On Wednesday, after the closing bell of Tesla’s fourth quarter earnings call, Billionaire and investor Elon Musk made a highly anticipated appearance.
Loyal to his peculiarity, Elon Musk shared a tweet from the earnings call in real time, even as he dispensed commending statistics on the present state of the company that sought to put to rest the idea that demand for Tesla’s cars is dwindling: Musk said that the order rate of January is approximately twice the rate of production, and the company looks forward to deliver 1.8 million vehicles by the end of this year.
Several other Tesla executives doused investors with as many upsides as possible to counterbalance the negative press surrounding their CEO ElonMusk, who has been in controversies after acquiring the social media platform Twitter in October last year. But still an analyst demanded to know how the new Chief Twitter was going to mollify the brand damage brought on by his sloppy amendments. In response, Musk brought to mention his 127 million followers on the platform as a sign that he is, in his own words, “reasonably popular” and that “Twitter is an incredibly powerful tool for driving demand for Tesla.”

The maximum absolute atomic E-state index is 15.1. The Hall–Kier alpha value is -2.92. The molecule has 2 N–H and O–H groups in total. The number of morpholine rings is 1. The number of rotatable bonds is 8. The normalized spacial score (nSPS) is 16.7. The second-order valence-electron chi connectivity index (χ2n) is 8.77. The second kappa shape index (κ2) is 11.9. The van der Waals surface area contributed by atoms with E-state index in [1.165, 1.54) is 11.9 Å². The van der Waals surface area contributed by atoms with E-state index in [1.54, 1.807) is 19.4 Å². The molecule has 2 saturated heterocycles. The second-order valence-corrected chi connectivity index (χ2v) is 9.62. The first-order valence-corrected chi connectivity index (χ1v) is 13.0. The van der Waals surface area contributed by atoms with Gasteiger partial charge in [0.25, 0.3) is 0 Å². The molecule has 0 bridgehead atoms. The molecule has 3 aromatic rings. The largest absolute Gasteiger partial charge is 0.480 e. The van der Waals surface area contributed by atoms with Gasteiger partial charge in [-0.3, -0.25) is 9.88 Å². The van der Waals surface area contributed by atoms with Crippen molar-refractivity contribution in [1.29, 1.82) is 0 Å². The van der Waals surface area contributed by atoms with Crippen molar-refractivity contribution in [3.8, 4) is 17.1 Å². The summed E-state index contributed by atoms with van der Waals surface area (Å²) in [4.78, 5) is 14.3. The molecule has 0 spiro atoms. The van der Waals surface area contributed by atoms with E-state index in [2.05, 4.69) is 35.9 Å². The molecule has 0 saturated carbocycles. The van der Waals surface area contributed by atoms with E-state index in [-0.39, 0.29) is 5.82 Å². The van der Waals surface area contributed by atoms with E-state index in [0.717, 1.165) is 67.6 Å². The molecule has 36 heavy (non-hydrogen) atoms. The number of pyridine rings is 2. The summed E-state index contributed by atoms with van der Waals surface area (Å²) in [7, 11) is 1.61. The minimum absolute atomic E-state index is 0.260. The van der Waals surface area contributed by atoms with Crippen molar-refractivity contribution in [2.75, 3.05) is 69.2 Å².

“And I would really encourage companies out there of all kinds, automotive or otherwise, to make more use of Twitter,” he added. “The net value of Twitter, apart from a few people complaining, is gigantic, obviously.”
To a certain extent, the effort to make things better was over worked, with many of Wall Street analysts issuing buy ratings on Tesla following the earnings call. Tesla’s stock increased over 10% on its fourth quarter earnings results. Momentarily, investors are having a sense of relief but still worried of the unpredictability surrounding the economy and, of course, the next move of Tesla’s CEO.
“Wall Street is bullish on Tesla, but bearish on Musk”
The auto maker’s $24.3 billion in revenues for the fourth quarter transcended Wall Street’s estimates of $24.2 billion. Another win was the earnings per share of $1.19, which surpassed the Street’s estimates of $1.13. Tesla took hits on its margins due in part to the price cuts it performed on its vehicle lineup, and from the propagation of its factories in Nevada.
In a note to clients, Mark Delaney, Goldman Sachs equity analyst wrote that the company’s stock will outperform the market with a price target of $200. However, Delaney affirmed that one big challenge to his thesis was a “key person risk,” an apparent reference to Musk.
John Murphy at Bank of America considers Musk’s “regular media updates on Twitter” a headwind for the stock because it serves “as a distraction for TSLA management.”